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August & September

by Rod Kebble

Holidays and Open Day having intervened, it’s been a while since the last proper post on this site. Here’s a rundown of what has being going on at Pierrepont Farm.

Change at the top
In mid-August Jonathan Foster, “beloved leader” of The Pierrepont Wrinklies for the past four years, decided it was time for him to step down and let someone else have all the fun of running things. Brian Lavers drew the short straw and is the new BL.

Countryside Restoration Trust volunteers Brian Lavers and Jonathan Foster taking it easy in April 2011.

Brian Lavers (left) and Jonathan Foster taking it easy in April 2011.

Jonathan and Joan Foster (and Basil the dog) are now to be found at the Rural Life Centre, just down the road from the farm, where Jonathan now “bodges”, and we send them many thanks for their work in the past and best wishes for the future.

Charcoal kiln update
Also in mid-August, Conway Churchill fired up the charcoal kiln for the first time, in order to burn off the residue remaining from its previous life as a diesel storage tank (see photo below).

The kiln was then filled with seasoned wood from the rhododendron wood The Wrinklies have been demolishing for the past four winters. Because Conway had removed the lid to look inside after the cleaning burn, the lid and the body of the kiln cooled at different rates and getting the lid to fit again involved bashing it into place with crowbars.

After the lid was eventually persuaded to fit, the fire was lit and the charcoal left to cook. Brian Lavers came along and lifted the lid to have a peek — and couldn’t get it on again. Then Mike the farmer had a look too…

The Countryside Restoration Trust's first batch of Pierrepont charcoal.

The finished product cooling off — knocking the kiln over is a lot easier (and cleaner) than climbing in it to fish out the charcoal.

Despite all this, the burn was successful and bags of the charcoal were on sale at the Open Day in September. The rhodie charcoal gives off a great deal of heat and we are looking at ways to increase sales (not least because we still have a great area of rhododendron yet to clear).

UK Jerseys Youth Weekend
This annual event of the Jersey Cattle Society of the United Kingdom was hosted by Pierrepont Farm on 19th-21st August, with Jersey farmers travelling here from all parts of the country.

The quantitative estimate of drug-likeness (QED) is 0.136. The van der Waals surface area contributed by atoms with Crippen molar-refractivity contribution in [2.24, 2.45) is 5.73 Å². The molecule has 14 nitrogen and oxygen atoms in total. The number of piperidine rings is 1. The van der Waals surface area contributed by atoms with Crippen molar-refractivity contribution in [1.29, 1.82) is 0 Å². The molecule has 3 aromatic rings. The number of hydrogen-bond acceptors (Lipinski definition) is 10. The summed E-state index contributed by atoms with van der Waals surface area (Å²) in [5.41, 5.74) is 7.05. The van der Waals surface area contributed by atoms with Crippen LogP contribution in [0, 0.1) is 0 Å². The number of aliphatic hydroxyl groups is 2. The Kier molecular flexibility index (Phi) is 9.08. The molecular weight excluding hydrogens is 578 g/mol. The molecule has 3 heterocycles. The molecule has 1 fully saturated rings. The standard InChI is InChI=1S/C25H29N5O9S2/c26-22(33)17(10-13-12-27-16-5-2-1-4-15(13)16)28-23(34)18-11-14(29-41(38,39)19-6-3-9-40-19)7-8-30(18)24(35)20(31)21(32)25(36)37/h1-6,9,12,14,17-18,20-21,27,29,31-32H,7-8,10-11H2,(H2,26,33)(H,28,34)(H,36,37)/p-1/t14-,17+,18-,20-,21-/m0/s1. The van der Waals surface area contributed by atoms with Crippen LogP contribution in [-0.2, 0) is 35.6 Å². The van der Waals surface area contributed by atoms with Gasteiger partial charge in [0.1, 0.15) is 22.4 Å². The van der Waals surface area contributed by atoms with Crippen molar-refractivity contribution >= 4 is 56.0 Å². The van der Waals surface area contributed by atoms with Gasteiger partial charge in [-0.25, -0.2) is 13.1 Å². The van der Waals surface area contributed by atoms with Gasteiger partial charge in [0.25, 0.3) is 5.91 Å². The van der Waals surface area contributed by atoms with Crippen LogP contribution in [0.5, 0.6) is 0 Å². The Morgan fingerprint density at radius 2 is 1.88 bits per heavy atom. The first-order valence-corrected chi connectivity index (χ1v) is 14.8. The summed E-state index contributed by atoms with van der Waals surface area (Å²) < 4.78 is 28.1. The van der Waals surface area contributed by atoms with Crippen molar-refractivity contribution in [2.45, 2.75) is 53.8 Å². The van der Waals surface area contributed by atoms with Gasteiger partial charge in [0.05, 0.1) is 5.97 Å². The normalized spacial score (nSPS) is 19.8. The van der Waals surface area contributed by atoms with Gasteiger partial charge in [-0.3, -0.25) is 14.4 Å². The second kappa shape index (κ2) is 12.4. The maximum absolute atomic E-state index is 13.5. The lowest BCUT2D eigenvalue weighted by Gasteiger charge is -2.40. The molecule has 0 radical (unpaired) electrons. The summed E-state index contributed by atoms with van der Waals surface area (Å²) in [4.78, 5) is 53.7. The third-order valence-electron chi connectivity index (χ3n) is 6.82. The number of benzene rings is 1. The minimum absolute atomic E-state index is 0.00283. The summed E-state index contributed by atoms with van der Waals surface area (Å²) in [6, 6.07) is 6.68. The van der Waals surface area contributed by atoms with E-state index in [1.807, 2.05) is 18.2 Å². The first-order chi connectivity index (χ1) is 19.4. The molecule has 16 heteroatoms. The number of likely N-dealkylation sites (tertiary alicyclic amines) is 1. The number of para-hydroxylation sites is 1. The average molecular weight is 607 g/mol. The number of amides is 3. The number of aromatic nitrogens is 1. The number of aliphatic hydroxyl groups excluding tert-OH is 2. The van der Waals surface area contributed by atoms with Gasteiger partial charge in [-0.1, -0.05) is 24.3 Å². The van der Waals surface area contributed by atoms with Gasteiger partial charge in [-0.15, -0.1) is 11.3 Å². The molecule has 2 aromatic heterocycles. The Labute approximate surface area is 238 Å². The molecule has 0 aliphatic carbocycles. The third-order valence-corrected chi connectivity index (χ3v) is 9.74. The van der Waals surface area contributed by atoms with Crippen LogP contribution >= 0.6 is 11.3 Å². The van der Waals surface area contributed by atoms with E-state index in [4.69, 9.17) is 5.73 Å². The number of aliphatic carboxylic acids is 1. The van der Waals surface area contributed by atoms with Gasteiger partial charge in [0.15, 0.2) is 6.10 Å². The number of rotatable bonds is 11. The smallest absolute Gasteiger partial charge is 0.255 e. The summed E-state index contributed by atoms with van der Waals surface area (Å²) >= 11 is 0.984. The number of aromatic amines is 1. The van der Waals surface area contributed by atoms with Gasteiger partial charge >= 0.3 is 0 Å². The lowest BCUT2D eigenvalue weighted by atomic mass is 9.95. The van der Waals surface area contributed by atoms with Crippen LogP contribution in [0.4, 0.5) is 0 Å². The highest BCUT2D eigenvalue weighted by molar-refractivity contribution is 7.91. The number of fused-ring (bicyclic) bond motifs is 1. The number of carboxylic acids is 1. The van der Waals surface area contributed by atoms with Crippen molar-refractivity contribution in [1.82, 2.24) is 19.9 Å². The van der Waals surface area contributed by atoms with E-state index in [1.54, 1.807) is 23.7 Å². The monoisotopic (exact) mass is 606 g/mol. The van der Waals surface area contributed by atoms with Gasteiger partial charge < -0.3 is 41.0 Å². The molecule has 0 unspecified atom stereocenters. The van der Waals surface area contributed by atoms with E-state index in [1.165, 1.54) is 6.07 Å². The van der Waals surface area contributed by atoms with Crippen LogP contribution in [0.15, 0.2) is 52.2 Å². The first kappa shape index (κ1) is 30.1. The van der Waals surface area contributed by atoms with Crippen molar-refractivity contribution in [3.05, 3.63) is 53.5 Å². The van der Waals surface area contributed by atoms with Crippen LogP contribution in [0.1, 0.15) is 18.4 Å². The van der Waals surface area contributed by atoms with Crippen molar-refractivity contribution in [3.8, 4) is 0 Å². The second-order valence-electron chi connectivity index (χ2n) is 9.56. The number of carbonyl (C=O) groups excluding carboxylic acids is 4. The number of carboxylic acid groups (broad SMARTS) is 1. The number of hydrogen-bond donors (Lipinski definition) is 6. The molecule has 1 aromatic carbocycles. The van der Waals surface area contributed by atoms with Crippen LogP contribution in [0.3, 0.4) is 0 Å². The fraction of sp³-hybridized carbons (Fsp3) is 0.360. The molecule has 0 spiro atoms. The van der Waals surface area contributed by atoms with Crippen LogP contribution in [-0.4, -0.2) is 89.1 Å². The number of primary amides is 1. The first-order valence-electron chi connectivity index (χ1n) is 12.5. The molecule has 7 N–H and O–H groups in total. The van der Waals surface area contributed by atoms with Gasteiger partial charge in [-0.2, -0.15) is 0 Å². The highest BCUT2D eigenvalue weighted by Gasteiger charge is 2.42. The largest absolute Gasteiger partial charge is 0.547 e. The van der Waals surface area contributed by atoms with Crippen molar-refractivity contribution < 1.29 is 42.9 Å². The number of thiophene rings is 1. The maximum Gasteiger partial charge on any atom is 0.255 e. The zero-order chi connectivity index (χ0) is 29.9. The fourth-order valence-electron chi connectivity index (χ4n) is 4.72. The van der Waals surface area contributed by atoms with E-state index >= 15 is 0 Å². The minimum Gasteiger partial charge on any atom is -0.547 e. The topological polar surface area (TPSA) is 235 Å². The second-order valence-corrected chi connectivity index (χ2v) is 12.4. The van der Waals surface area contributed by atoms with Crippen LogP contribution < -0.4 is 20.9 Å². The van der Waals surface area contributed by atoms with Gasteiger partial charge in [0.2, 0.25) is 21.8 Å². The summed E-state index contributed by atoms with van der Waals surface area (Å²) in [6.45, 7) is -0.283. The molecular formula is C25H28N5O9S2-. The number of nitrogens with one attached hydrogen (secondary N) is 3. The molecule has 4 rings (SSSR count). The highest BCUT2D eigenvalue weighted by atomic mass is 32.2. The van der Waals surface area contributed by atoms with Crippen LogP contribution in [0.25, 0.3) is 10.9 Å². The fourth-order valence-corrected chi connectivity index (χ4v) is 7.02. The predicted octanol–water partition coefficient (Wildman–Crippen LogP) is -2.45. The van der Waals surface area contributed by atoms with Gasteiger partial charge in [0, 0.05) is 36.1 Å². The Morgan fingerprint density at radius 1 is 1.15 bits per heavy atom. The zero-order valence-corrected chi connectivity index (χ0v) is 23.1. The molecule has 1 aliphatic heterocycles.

A temporary caravan camp for farmers attending the youth weekend at the Countryside Restoration Trust's Pierrepont Farm.

A temporary caravan site for farmers attending the youth weekend. The yellow contraption on the left is not a caravan but is used for mixing the cows' feed.

The handlers were split into two groups by age, Junior and Senior, and contestants had to prepare a calf or cow for showing.

Young handlers prepare calves for showing at the Countryside Restoration Trust's Pierrepont Farm.

Young handlers prepare some of Pierrepont Farm's calves for showing, with the animals being washed, shaved and generally buffed up.

We are pleased to announce that the winner of the Fourjays Tropy for the Junior Handler was Pierrepont’s own Zoë Clear.

Young handlers line up for a group photograph at the Countryside Resoration Trust's Pierrepont Farm.

The young handlers line up for a group photograph, with farmer Mike Clear kneeling at the very front and his daughter Zöe second from left in the front row.

Open Day
This is nominally also an annual event, although it was cancelled in 2007 because of an outbreak of foot and mouth disease in Surrey and did not take place in 2010 because the new dairy was under construction.

Open Day took place on 18th September, thus coinciding for the first time with the Surrey Farm and Food Week (now in its tenth year), which ran from 17th-25th of the month.

Preparations were begun in August and continued up to the day itself, with self-guided walks being signposted, bays cleared in the dairy to make room for stalls to be put up and the bouncy castle to be inflated. A shortage of display tables even led to The Wrinklies improvising some trestles from old pallets.

Countryside Restoration Trust volunteer Brian Lavers saws up a pallet.

Not quite swords into ploughshares but Brian Lavers makes a start on turning a pallet...

A finished half-trestle made from an old pallet.

...into a trestle. The Wrinklies are nothing if not keen recyclers of pallet wood.

Given the extra publicity Open Day received this year, the numbers on the day were a little disappointing — but then the weather forecast was not too good and there had been a terrific downpour the day before. Further investigation, however, showed that the takings from the teas and cake stall were better than at any previous open day.

A line of cows rushes in out of the rain at the Countryside Restoration Trust's Pierrepont Farm.

A "cowjam" developed the day before Open Day, when a downpour drove the cows from the fields towards the shelter of the new dairy.

“Rhodie-bashing” time again
The first weekend in October saw The Wrinklies begin the autumn offensive against the rhododendron in unseasonable temperatures of around 29°C.

Usually, this a welcome winter task as it warms you up, but it has to be admitted that the lunch break was allowed to drag on in a postmortem on Open Day and that we then knocked off a bit early, as nobody could face going back into the woods to start work again in the heat.